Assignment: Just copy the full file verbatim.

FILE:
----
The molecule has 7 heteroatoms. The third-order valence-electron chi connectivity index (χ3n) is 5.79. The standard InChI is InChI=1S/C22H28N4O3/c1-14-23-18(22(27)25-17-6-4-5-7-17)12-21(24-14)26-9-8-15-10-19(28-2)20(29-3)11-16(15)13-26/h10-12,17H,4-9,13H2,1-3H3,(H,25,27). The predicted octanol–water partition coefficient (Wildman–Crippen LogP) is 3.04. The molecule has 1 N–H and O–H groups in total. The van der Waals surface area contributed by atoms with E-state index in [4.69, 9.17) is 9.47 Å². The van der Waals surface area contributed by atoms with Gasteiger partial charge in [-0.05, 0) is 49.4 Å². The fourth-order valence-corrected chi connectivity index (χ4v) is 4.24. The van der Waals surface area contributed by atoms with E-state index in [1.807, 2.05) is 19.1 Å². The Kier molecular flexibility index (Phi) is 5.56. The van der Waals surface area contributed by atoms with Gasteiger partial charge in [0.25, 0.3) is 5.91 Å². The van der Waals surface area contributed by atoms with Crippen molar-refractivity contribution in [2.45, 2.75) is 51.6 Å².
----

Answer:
The molecule has 7 heteroatoms. The third-order valence-electron chi connectivity index (χ3n) is 5.79. The standard InChI is InChI=1S/C22H28N4O3/c1-14-23-18(22(27)25-17-6-4-5-7-17)12-21(24-14)26-9-8-15-10-19(28-2)20(29-3)11-16(15)13-26/h10-12,17H,4-9,13H2,1-3H3,(H,25,27). The predicted octanol–water partition coefficient (Wildman–Crippen LogP) is 3.04. The molecule has 1 N–H and O–H groups in total. The van der Waals surface area contributed by atoms with E-state index in [4.69, 9.17) is 9.47 Å². The van der Waals surface area contributed by atoms with Gasteiger partial charge in [-0.05, 0) is 49.4 Å². The fourth-order valence-corrected chi connectivity index (χ4v) is 4.24. The van der Waals surface area contributed by atoms with E-state index in [1.807, 2.05) is 19.1 Å². The Kier molecular flexibility index (Phi) is 5.56. The van der Waals surface area contributed by atoms with Gasteiger partial charge in [0.25, 0.3) is 5.91 Å². The van der Waals surface area contributed by atoms with Crippen molar-refractivity contribution in [2.45, 2.75) is 51.6 Å².